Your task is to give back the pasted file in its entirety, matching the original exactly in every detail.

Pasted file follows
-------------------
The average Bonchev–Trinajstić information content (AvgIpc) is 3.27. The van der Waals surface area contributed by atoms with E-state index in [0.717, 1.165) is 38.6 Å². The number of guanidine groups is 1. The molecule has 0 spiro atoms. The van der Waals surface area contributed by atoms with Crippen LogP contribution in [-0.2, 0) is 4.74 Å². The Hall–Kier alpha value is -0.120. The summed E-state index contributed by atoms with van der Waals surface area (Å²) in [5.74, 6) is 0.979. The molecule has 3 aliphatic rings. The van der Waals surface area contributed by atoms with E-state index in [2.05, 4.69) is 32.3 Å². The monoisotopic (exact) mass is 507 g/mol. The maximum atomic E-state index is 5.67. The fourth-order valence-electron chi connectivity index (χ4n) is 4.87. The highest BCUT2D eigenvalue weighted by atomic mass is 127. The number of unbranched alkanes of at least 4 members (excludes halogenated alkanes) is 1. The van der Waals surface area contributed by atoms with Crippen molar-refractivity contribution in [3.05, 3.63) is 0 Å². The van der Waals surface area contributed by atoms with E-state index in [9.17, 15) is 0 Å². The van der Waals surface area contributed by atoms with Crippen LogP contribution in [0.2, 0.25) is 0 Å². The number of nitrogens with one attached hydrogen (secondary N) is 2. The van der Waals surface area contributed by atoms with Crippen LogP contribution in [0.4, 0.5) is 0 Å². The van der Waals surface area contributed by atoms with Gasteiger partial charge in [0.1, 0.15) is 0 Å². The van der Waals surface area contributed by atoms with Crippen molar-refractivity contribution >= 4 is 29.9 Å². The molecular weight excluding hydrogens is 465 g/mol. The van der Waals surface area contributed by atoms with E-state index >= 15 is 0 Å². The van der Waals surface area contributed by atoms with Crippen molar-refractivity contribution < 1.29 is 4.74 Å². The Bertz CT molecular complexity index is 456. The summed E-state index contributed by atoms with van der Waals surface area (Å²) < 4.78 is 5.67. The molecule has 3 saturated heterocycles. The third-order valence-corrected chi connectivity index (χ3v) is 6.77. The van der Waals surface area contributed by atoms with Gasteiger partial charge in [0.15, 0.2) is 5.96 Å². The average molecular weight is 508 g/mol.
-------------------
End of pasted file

The average Bonchev–Trinajstić information content (AvgIpc) is 3.27. The van der Waals surface area contributed by atoms with E-state index in [0.717, 1.165) is 38.6 Å². The number of guanidine groups is 1. The molecule has 0 spiro atoms. The van der Waals surface area contributed by atoms with Crippen LogP contribution in [-0.2, 0) is 4.74 Å². The Hall–Kier alpha value is -0.120. The summed E-state index contributed by atoms with van der Waals surface area (Å²) in [5.74, 6) is 0.979. The molecule has 3 aliphatic rings. The van der Waals surface area contributed by atoms with E-state index in [2.05, 4.69) is 32.3 Å². The monoisotopic (exact) mass is 507 g/mol. The maximum atomic E-state index is 5.67. The fourth-order valence-electron chi connectivity index (χ4n) is 4.87. The highest BCUT2D eigenvalue weighted by atomic mass is 127. The number of unbranched alkanes of at least 4 members (excludes halogenated alkanes) is 1. The van der Waals surface area contributed by atoms with Crippen molar-refractivity contribution in [3.05, 3.63) is 0 Å². The van der Waals surface area contributed by atoms with E-state index in [9.17, 15) is 0 Å². The van der Waals surface area contributed by atoms with Crippen LogP contribution in [0.2, 0.25) is 0 Å². The number of nitrogens with one attached hydrogen (secondary N) is 2. The van der Waals surface area contributed by atoms with Crippen LogP contribution in [0.4, 0.5) is 0 Å². The van der Waals surface area contributed by atoms with Gasteiger partial charge in [0.1, 0.15) is 0 Å². The van der Waals surface area contributed by atoms with Crippen molar-refractivity contribution >= 4 is 29.9 Å². The molecular weight excluding hydrogens is 465 g/mol. The van der Waals surface area contributed by atoms with E-state index >= 15 is 0 Å². The van der Waals surface area contributed by atoms with Crippen molar-refractivity contribution < 1.29 is 4.74 Å². The Bertz CT molecular complexity index is 456. The summed E-state index contributed by atoms with van der Waals surface area (Å²) < 4.78 is 5.67. The molecule has 3 saturated heterocycles. The third-order valence-corrected chi connectivity index (χ3v) is 6.77. The van der Waals surface area contributed by atoms with Gasteiger partial charge in [0.15, 0.2) is 5.96 Å². The average molecular weight is 508 g/mol.